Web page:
Samsung will focus on signing up more enterprise customers for its Android-based smartphones with a new security system called Knox.
Mobile World Congress 2013
The South Korean handset manufacturer announced the security service at Mobile World Congress on Monday in response to the growing trend for employees to bring their own devices (BYOD) to work.
"BYOD has, naturally, introduced a variety of security issues to the enterprise, but the fact remains that businesses embracing this strategy are enjoying significant advantages over competitors, as well as a the benefits that come with a happy workforce," Simon Stanford, vice president of IM division at Samsung Electronics UK & Ireland, said in a statement.
To achieve a similar end as BlackBerry's balance system, Knox allows IT admins to keep employees' personal and work data completely separate by operating at the application layer level. Samsung said keeping the information separate helped mitigate the threat of data leakage, viruses and malware attacks.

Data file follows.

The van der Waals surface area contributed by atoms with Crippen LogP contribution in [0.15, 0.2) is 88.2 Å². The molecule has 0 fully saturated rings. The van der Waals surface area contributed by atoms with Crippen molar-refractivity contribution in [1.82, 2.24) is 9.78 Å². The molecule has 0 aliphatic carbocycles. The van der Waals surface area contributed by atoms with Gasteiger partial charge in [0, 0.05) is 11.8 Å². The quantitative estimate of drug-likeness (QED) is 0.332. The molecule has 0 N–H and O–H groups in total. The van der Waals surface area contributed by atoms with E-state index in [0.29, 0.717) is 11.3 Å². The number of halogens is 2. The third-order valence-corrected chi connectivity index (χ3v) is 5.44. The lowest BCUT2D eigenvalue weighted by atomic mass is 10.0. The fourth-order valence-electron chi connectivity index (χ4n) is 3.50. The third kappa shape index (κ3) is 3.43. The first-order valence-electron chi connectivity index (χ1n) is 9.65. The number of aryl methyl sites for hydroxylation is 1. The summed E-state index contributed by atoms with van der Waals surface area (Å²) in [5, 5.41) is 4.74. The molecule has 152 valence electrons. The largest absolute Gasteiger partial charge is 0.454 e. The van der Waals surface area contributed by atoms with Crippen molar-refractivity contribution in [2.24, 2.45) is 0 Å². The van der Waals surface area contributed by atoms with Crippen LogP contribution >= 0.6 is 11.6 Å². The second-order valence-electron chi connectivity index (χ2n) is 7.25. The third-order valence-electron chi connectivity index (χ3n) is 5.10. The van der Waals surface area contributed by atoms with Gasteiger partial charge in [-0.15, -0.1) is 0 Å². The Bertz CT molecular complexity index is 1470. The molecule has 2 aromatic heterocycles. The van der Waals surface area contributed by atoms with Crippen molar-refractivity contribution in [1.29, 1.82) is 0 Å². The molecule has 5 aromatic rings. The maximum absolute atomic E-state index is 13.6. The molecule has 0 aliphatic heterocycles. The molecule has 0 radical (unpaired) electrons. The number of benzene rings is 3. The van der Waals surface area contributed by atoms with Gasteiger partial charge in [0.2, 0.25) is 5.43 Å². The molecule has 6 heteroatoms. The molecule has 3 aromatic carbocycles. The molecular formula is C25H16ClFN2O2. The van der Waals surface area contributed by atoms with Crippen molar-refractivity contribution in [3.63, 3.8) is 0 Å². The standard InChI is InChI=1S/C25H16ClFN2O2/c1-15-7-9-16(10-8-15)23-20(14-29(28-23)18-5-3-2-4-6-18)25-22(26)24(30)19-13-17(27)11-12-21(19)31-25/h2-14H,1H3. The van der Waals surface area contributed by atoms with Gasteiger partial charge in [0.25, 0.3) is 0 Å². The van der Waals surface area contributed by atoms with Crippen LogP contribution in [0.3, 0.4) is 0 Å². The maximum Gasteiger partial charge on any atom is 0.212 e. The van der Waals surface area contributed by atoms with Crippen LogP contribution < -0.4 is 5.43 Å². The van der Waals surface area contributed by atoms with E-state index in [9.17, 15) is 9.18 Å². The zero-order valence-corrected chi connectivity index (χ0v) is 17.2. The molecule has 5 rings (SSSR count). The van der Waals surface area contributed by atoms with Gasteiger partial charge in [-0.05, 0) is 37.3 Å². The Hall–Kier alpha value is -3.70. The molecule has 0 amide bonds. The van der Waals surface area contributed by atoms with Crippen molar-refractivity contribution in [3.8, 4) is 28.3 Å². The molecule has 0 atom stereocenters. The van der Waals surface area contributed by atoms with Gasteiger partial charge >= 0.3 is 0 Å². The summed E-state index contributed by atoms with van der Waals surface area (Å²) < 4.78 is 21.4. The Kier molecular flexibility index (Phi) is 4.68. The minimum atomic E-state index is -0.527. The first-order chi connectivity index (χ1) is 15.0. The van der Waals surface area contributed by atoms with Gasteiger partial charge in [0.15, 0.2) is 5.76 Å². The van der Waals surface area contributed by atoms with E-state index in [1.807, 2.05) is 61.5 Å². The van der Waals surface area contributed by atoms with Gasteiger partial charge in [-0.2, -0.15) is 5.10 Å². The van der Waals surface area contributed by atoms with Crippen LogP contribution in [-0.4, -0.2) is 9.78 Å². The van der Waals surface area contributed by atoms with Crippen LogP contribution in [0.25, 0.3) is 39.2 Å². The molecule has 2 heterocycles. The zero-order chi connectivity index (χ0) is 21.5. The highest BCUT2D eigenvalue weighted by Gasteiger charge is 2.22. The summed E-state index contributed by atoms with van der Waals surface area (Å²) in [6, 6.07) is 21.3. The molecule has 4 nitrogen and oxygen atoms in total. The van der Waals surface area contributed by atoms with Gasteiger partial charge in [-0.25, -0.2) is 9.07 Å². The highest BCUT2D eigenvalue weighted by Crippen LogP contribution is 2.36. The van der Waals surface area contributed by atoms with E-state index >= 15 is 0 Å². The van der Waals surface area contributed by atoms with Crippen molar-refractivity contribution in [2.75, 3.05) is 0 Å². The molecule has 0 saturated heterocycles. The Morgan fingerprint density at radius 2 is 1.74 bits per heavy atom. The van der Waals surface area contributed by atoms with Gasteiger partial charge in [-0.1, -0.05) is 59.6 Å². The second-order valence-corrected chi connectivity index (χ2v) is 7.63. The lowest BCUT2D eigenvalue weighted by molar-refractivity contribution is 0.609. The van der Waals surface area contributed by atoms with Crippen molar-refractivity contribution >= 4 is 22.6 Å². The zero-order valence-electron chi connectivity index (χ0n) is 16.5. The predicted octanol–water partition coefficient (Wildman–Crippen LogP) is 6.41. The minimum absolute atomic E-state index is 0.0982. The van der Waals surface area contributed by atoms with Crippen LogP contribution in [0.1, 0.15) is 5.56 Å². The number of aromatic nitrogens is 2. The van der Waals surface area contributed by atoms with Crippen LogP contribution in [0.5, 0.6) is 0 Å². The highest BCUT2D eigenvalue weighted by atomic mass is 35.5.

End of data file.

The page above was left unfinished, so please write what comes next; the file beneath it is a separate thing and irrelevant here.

The system, which incorporates an enhanced security version of Android developed by the National Security Agency (NSA), also supports integrity management services on a hardware and Android OS level. It will also play nicely with existing MDM, VPN and directory services, Samsung added.
"Easily accessible via an icon on the home screen, the Knox container offers a variety of enterprise applications in a secure environment, including email, browser, contacts, calendars, file sharing, collaboration, CRM and business intelligence applications," Samsung said in a statement.
Knox also enables existing Android ecosystem applications to achieve enterprise integration and validation automatically without needing to change the application source code.
The decision to focus on the enterprise will likely come as a worry for BlackBerry given Samsung's success with key members of Galaxy smartphone family.
Knox will be available on selected Samsung Galaxy devices in the UK "later this year", according to the company.